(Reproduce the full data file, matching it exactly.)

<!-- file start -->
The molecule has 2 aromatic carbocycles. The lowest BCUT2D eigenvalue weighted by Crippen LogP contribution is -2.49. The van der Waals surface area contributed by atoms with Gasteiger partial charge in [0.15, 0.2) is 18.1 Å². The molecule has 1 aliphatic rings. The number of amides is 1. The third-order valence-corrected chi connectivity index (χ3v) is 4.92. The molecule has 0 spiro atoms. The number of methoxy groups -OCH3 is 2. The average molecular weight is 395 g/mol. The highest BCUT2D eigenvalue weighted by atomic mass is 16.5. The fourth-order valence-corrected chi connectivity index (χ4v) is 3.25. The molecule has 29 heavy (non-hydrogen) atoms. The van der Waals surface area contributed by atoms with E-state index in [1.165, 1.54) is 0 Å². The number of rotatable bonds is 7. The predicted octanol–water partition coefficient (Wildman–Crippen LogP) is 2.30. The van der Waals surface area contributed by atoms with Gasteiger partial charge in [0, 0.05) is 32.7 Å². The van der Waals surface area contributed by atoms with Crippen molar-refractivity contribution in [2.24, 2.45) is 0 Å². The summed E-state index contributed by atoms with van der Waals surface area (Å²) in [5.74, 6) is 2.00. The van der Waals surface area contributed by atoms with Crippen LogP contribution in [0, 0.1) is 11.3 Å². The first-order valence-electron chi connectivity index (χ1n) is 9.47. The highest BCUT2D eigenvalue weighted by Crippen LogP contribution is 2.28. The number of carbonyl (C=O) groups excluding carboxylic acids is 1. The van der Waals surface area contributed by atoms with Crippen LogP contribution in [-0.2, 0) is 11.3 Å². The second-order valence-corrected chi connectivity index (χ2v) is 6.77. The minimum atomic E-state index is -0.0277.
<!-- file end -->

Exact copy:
The molecule has 2 aromatic carbocycles. The lowest BCUT2D eigenvalue weighted by Crippen LogP contribution is -2.49. The van der Waals surface area contributed by atoms with Gasteiger partial charge in [0.15, 0.2) is 18.1 Å². The molecule has 1 aliphatic rings. The number of amides is 1. The third-order valence-corrected chi connectivity index (χ3v) is 4.92. The molecule has 0 spiro atoms. The number of methoxy groups -OCH3 is 2. The average molecular weight is 395 g/mol. The highest BCUT2D eigenvalue weighted by atomic mass is 16.5. The fourth-order valence-corrected chi connectivity index (χ4v) is 3.25. The molecule has 29 heavy (non-hydrogen) atoms. The van der Waals surface area contributed by atoms with E-state index in [1.165, 1.54) is 0 Å². The number of rotatable bonds is 7. The predicted octanol–water partition coefficient (Wildman–Crippen LogP) is 2.30. The van der Waals surface area contributed by atoms with Gasteiger partial charge in [0, 0.05) is 32.7 Å². The van der Waals surface area contributed by atoms with Crippen molar-refractivity contribution in [2.24, 2.45) is 0 Å². The summed E-state index contributed by atoms with van der Waals surface area (Å²) in [5.74, 6) is 2.00. The van der Waals surface area contributed by atoms with Crippen LogP contribution in [0, 0.1) is 11.3 Å². The first-order valence-electron chi connectivity index (χ1n) is 9.47. The highest BCUT2D eigenvalue weighted by Crippen LogP contribution is 2.28. The number of carbonyl (C=O) groups excluding carboxylic acids is 1. The van der Waals surface area contributed by atoms with Crippen LogP contribution in [-0.2, 0) is 11.3 Å². The second-order valence-corrected chi connectivity index (χ2v) is 6.77. The minimum atomic E-state index is -0.0277.